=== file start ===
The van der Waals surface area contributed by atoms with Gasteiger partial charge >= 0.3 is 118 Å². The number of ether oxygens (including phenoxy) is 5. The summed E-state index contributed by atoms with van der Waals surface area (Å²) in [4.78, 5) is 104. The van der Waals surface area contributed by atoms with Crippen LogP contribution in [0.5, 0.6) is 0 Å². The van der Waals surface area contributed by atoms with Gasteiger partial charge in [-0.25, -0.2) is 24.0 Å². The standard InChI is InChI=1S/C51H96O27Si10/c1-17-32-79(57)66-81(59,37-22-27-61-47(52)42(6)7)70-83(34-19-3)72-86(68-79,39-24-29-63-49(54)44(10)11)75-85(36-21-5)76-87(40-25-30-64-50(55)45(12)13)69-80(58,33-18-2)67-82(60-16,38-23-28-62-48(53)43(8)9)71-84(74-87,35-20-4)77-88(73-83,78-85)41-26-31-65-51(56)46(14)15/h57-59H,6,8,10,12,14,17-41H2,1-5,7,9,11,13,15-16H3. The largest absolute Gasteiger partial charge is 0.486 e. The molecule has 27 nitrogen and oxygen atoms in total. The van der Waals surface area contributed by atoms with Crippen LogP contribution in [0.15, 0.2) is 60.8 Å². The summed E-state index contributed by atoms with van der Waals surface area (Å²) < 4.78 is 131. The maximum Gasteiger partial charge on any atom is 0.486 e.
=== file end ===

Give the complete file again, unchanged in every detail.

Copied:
The van der Waals surface area contributed by atoms with Gasteiger partial charge >= 0.3 is 118 Å². The number of ether oxygens (including phenoxy) is 5. The summed E-state index contributed by atoms with van der Waals surface area (Å²) in [4.78, 5) is 104. The van der Waals surface area contributed by atoms with Crippen LogP contribution in [0.5, 0.6) is 0 Å². The van der Waals surface area contributed by atoms with Gasteiger partial charge in [-0.25, -0.2) is 24.0 Å². The standard InChI is InChI=1S/C51H96O27Si10/c1-17-32-79(57)66-81(59,37-22-27-61-47(52)42(6)7)70-83(34-19-3)72-86(68-79,39-24-29-63-49(54)44(10)11)75-85(36-21-5)76-87(40-25-30-64-50(55)45(12)13)69-80(58,33-18-2)67-82(60-16,38-23-28-62-48(53)43(8)9)71-84(74-87,35-20-4)77-88(73-83,78-85)41-26-31-65-51(56)46(14)15/h57-59H,6,8,10,12,14,17-41H2,1-5,7,9,11,13,15-16H3. The largest absolute Gasteiger partial charge is 0.486 e. The molecule has 27 nitrogen and oxygen atoms in total. The van der Waals surface area contributed by atoms with Crippen LogP contribution in [0.15, 0.2) is 60.8 Å². The summed E-state index contributed by atoms with van der Waals surface area (Å²) < 4.78 is 131. The maximum Gasteiger partial charge on any atom is 0.486 e.